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health & wealth

Steve Dillman thinks he can trace his prostate cancer back to August 1, 1985.

Nearly 100,000 people are waiting for a kidney transplant in the U.S., but many will never get one. Instead they’ll stay on dialysis for the rest of their lives. A team of doctors in Philadelphia have found a possible solution to this problem, by infecting patients with a potentially fatal virus.

Every day, Amanda Moller scoops powdered formula out of a can and shakes it up with water from her kitchen sink. It's like mixing a cocktail, she said, "but not that much fun."

The formula doesn’t taste great – like watery pudding with a biting, cheesy aftertaste. But it’s something Amanda needs to treat a rare metabolic condition she’s had since she was born. After 30 years, she’s gotten used to it.

Amanda’s employer-based insurance plan (through her husband’s employer) doesn’t cover it. Like many treatments for rare diseases, the lack of well-funded research and the tendency of insurers to focus on the bottom line mean sometimes patients can’t afford necessary medical supplies. Many of the 16,000 people in the United States who need the formula spend close to $1,000 a month to buy it.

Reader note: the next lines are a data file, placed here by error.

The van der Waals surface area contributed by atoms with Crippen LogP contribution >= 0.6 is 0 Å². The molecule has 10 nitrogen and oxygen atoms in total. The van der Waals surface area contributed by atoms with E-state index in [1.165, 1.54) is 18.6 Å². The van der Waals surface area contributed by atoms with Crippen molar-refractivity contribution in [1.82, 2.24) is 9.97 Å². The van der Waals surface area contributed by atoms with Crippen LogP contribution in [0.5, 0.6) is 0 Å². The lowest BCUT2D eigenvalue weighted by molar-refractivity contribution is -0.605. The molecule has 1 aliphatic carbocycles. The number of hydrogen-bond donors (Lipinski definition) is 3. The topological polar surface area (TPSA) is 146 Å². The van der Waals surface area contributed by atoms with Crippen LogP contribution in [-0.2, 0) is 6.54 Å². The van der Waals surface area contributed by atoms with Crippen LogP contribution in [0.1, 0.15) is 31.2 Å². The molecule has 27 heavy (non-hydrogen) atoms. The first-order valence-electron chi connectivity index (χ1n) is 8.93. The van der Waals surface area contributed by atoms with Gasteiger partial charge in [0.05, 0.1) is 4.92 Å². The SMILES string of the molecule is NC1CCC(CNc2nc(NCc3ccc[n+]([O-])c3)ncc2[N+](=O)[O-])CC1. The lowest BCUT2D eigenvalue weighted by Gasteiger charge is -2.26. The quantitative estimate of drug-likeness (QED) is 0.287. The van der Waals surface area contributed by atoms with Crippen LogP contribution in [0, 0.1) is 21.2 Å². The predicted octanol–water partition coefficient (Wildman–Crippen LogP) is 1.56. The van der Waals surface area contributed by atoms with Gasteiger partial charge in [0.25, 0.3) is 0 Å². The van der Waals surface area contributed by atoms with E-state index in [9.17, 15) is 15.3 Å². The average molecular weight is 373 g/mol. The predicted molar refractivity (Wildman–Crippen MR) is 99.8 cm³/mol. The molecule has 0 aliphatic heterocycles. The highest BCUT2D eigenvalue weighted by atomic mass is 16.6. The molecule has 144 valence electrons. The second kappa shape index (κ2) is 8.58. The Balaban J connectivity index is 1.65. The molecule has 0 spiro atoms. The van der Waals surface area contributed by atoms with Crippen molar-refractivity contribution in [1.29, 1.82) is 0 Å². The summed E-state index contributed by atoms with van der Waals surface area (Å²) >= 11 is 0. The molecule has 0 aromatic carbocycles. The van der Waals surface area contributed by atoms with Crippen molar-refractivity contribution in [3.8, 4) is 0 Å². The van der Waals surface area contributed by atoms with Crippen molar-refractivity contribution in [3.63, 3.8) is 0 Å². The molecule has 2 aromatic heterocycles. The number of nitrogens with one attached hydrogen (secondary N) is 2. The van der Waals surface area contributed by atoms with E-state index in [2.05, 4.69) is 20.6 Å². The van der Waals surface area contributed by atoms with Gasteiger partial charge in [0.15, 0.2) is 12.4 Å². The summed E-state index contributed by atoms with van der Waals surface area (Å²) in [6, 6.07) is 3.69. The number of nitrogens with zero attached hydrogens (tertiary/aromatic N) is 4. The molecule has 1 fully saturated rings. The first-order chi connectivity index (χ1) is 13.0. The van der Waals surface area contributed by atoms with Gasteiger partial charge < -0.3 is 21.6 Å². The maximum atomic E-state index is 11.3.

If you’re in the market for fluorescent light bulbs, you might talk to Chris Smiley. In the past few weeks, she’s been trying to sell off what’s left of Sac-Osage Hospital.

“Casework, lighting, plumping, sinks, toilets. Anything you want,” Smiley says.

That’s not in her job description. She’s actually the CEO of Sac-Osage, a hospital in Osceola, Mo., that closed in September.

Bram Sable-Smith / KBIA

The Missouri Association of Local Public Health Agencies (MoALPHA) was founded in 1994 to support the  city and county public health agencies in the state. I spoke with the incoming chair of the association, Gary Zaborac, about the public health challenges facing Missouri in 2015.


Obesity is the number one public health issue in Missouri – it affects more than 30% of adults and nearly one in seven children between the ages of ten and seventeen. But in order to solve the problem of obesity in Missouri, we need to first understand why it exists. Intersection host Ryan Famuliner will lead the discussion of some of the physical, cultural, and even political events that have brought on what is considered by many to be a public health crisis in our state. 

Join us this Tuesday at 7pm for “Missouri: State of Obesity,” a live taping of KBIA’s talk show Intersection. 

Leah Shafer / Flikr

For the past decade, Missouri has claimed the dubious distinction of the most meth busts of any state in the nation. In this week's Health & Wealth update, reporter Kyle Deas has the first in a two-part-series on Missouri's unique meth addiction.